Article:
Dr Patrick Barrett, senior lecturer in political science at University of Waikato, analyses the choice between First Past the Post and Single Transferable Voting:
The appearance of Single Transferable Vote (STV) signs around Hamilton has given me cause to revisit the textbooks on electoral systems. I needed more information, without which casting a vote would be similar to my experience in previous council elections when, I confess, I have voted with little knowledge about what candidates have stood for and their likely impact if elected.
The First Past the Post system (FPP) system is familiar. It gives us a separate vote for each seat to be filled in our electorate or ward. Those with the largest numbers of votes make it on to the council. But how does STV work?
The name of the system of voting, Single Transferable Vote, tells us a number of things. We get a single vote and that vote is transferable. Under STV, we get to rank all of the candidates in our order of preference - 1,2,3, and so on. If the person we rank as the most preferred candidate gains sufficient votes and does not need our vote, our next preference is counted. Similarly, if our preferred candidate has so few votes as to have no chance of being elected, then our vote is transferred to our next preference. Under STV, the voter, according to the STV Taskforce, is effectively saying something like:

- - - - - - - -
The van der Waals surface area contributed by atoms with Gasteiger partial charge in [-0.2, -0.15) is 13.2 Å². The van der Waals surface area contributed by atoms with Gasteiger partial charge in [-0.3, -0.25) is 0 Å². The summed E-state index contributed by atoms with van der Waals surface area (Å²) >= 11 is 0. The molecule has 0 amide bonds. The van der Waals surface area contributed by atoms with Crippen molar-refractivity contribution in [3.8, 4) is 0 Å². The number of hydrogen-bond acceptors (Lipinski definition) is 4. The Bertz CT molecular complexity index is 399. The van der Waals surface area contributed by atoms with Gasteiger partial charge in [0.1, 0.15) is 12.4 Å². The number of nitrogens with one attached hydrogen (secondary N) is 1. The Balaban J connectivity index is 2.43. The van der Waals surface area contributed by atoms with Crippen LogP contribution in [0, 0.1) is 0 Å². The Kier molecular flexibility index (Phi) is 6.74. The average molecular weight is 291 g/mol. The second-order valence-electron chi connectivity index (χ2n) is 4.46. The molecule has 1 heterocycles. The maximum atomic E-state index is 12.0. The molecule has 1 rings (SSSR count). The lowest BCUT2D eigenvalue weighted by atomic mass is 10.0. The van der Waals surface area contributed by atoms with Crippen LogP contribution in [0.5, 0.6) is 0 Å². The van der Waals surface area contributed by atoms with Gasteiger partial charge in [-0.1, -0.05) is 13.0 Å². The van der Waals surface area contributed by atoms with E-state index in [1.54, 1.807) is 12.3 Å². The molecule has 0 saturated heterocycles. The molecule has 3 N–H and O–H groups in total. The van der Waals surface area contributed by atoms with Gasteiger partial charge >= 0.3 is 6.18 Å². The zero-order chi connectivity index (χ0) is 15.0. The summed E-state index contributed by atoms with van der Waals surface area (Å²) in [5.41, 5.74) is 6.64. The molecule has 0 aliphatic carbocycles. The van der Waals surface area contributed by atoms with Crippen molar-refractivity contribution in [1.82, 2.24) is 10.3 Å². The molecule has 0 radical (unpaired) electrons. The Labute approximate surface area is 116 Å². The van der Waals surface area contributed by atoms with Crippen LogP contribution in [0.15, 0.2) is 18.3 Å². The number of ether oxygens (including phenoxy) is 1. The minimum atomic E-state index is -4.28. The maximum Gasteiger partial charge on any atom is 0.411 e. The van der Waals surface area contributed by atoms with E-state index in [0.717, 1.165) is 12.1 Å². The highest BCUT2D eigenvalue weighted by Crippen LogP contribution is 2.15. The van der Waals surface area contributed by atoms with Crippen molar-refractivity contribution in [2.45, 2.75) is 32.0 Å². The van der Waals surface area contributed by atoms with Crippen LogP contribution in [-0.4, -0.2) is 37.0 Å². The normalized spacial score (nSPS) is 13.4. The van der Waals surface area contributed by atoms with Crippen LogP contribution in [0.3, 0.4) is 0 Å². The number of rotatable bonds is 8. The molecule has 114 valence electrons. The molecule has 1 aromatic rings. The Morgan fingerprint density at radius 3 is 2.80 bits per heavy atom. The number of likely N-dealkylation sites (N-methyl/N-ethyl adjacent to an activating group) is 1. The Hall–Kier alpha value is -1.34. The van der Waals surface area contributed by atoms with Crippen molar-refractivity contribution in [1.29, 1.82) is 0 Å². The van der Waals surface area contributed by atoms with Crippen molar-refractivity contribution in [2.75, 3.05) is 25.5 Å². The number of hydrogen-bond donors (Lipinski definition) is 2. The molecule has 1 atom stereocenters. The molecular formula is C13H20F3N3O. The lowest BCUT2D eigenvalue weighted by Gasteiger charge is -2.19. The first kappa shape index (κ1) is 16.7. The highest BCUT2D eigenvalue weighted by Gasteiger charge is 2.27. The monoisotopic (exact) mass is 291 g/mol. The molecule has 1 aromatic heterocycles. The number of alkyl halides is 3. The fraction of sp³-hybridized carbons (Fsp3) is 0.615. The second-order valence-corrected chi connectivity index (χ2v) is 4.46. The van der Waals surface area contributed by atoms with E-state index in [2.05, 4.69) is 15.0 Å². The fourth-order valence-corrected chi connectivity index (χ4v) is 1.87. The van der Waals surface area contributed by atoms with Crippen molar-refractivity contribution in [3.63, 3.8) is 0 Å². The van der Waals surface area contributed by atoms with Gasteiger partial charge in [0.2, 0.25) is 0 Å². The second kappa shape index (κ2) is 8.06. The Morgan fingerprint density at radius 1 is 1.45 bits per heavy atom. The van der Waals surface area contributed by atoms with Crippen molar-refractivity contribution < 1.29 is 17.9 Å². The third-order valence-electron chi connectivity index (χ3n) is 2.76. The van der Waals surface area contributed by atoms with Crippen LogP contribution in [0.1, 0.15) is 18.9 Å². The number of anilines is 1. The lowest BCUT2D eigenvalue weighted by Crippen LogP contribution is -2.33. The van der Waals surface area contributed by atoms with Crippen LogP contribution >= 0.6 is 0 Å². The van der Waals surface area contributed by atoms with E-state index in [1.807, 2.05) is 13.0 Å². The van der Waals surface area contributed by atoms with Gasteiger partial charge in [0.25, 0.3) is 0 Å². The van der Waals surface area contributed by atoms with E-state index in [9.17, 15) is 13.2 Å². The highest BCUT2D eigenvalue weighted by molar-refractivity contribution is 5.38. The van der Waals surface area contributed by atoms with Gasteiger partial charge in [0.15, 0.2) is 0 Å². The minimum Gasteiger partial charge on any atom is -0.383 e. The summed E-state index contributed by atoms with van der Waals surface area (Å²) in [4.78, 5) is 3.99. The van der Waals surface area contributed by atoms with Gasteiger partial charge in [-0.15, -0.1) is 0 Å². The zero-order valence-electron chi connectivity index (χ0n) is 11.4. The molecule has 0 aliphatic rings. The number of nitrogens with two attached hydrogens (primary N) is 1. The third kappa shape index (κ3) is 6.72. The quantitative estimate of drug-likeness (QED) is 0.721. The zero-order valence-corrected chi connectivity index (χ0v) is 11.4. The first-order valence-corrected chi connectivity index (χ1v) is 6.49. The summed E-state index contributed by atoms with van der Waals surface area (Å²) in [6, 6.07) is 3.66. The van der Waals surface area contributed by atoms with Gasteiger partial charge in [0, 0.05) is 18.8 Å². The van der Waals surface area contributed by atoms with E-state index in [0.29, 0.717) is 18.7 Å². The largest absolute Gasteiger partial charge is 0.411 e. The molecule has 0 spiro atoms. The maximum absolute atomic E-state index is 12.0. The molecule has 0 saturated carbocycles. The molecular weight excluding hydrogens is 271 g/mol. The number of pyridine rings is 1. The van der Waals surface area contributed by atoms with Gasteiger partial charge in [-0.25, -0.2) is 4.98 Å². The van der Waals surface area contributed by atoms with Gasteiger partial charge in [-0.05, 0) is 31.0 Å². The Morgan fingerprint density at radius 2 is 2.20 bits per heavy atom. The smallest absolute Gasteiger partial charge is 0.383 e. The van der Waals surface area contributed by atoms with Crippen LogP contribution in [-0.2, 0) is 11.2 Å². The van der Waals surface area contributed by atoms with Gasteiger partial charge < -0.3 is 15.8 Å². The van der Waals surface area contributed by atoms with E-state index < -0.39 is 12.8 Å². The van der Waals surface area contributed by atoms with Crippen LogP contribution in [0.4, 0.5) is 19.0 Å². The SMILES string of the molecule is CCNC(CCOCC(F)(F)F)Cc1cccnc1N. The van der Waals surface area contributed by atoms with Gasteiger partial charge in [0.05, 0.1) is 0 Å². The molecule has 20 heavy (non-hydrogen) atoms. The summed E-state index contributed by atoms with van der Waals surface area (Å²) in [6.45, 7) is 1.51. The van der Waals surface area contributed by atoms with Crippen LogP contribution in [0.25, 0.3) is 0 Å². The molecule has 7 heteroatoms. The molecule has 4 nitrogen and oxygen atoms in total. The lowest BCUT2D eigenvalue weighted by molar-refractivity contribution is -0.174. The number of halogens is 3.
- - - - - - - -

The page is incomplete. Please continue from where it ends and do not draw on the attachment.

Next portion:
"The candidate I most wish to see represent me on the council is Joe Bloggs. If Joe wins so many votes that he doesn't need my vote to be elected, then my vote is to be transferred to Bill Smith to help him get sufficient votes to be elected. But if Joe has so few votes that he can't possibly be elected, my vote is to be transferred to Bill."
STV is known as a more sophisticated system, better suited to the type of multi-member wards we have in city council elections. Its sophistication, though, is both its virtue and its shortcoming. Supporters accept it is more complex than FPP, but argue that you do not need to know the detail of how votes are counted and preferences allocated to gain the benefits from it. It's a bit like not needing to know how the microprocessors in computers work to get the benefit of using them.
Arguments in favour of STV emphasise its fairness and its potential to effectively represent the preference of voters. There are fewer wasted votes and those elected are more likely to have the support of a majority of voters. We would be more able to identify someone on the council we have helped to elect.
Arguments against STV emphasise its complexity in requiring voters to rank candidates, count votes and allocate preferences.
Arguments in favour of FPP emphasise its simplicity and familiarity. It is well understood and there is a degree of public confidence in it. It has an uncomplicated method of counting votes and results are known speedily.
But FPP is more likely to lead to councils that do not have the support of the majority in the community. Those elected might have a relatively small proportion of the vote and it is more likely that representation is denied to quite a substantial number of voters.
In the end, our evaluation of the merits of FPP and STV comes down to the value we place on things like fairness, the potential of the system to represent the distinctive personality of our community, and our view on the capacity of the system to allow us to elect candidates that best represent our interests.
A number of excellent information sources are available, such as www.stv.govt.nz which has a link to a great animated display explaining vote counting under STV.